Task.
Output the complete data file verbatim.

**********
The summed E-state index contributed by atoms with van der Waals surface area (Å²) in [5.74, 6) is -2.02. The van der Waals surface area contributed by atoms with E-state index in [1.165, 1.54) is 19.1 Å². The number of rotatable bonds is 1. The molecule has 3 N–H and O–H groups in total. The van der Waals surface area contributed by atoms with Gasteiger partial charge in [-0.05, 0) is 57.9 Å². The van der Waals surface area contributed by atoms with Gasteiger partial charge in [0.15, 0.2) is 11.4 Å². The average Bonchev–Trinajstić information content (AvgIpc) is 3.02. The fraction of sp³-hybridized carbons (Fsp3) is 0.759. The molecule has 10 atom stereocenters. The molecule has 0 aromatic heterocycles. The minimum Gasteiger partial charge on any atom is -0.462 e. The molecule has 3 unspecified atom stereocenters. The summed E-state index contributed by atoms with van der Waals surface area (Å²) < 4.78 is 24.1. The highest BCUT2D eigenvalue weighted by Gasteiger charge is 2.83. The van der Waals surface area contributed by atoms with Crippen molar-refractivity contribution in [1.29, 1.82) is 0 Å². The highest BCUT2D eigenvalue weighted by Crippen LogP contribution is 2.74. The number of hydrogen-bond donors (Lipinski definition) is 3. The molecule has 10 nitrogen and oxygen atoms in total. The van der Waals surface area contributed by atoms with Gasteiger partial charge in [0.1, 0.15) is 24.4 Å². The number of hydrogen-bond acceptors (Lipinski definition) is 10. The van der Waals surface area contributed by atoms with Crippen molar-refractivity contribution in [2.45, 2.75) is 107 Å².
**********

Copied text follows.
The summed E-state index contributed by atoms with van der Waals surface area (Å²) in [5.74, 6) is -2.02. The van der Waals surface area contributed by atoms with E-state index in [1.165, 1.54) is 19.1 Å². The number of rotatable bonds is 1. The molecule has 3 N–H and O–H groups in total. The van der Waals surface area contributed by atoms with Gasteiger partial charge in [-0.05, 0) is 57.9 Å². The van der Waals surface area contributed by atoms with Gasteiger partial charge in [0.15, 0.2) is 11.4 Å². The average Bonchev–Trinajstić information content (AvgIpc) is 3.02. The fraction of sp³-hybridized carbons (Fsp3) is 0.759. The molecule has 10 atom stereocenters. The molecule has 0 aromatic heterocycles. The minimum Gasteiger partial charge on any atom is -0.462 e. The molecule has 3 unspecified atom stereocenters. The summed E-state index contributed by atoms with van der Waals surface area (Å²) < 4.78 is 24.1. The highest BCUT2D eigenvalue weighted by Gasteiger charge is 2.83. The van der Waals surface area contributed by atoms with Crippen molar-refractivity contribution in [1.29, 1.82) is 0 Å². The highest BCUT2D eigenvalue weighted by Crippen LogP contribution is 2.74. The number of hydrogen-bond donors (Lipinski definition) is 3. The molecule has 10 nitrogen and oxygen atoms in total. The van der Waals surface area contributed by atoms with Gasteiger partial charge in [0.1, 0.15) is 24.4 Å². The number of hydrogen-bond acceptors (Lipinski definition) is 10. The van der Waals surface area contributed by atoms with Crippen molar-refractivity contribution in [2.45, 2.75) is 107 Å².